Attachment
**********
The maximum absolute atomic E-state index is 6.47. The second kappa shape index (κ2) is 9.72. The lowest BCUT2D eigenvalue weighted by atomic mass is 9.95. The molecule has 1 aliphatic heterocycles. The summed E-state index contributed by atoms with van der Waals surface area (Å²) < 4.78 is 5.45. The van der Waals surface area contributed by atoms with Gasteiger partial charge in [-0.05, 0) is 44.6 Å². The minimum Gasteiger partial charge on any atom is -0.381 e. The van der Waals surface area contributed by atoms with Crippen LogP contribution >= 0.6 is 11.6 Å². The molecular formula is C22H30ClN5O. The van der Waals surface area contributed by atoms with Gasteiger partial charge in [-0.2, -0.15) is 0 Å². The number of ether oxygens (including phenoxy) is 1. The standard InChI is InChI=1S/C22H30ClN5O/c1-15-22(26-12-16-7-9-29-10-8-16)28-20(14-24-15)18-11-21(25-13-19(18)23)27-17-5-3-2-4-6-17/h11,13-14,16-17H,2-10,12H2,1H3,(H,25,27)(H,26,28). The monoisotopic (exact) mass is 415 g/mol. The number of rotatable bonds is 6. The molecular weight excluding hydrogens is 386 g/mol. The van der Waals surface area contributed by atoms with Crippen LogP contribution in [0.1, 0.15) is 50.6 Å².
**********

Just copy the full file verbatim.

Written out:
The maximum absolute atomic E-state index is 6.47. The second kappa shape index (κ2) is 9.72. The lowest BCUT2D eigenvalue weighted by atomic mass is 9.95. The molecule has 1 aliphatic heterocycles. The summed E-state index contributed by atoms with van der Waals surface area (Å²) < 4.78 is 5.45. The van der Waals surface area contributed by atoms with Gasteiger partial charge in [-0.05, 0) is 44.6 Å². The minimum Gasteiger partial charge on any atom is -0.381 e. The van der Waals surface area contributed by atoms with Crippen LogP contribution >= 0.6 is 11.6 Å². The molecular formula is C22H30ClN5O. The van der Waals surface area contributed by atoms with Gasteiger partial charge in [-0.2, -0.15) is 0 Å². The number of ether oxygens (including phenoxy) is 1. The standard InChI is InChI=1S/C22H30ClN5O/c1-15-22(26-12-16-7-9-29-10-8-16)28-20(14-24-15)18-11-21(25-13-19(18)23)27-17-5-3-2-4-6-17/h11,13-14,16-17H,2-10,12H2,1H3,(H,25,27)(H,26,28). The monoisotopic (exact) mass is 415 g/mol. The number of rotatable bonds is 6. The molecular weight excluding hydrogens is 386 g/mol. The van der Waals surface area contributed by atoms with Crippen LogP contribution in [0.1, 0.15) is 50.6 Å².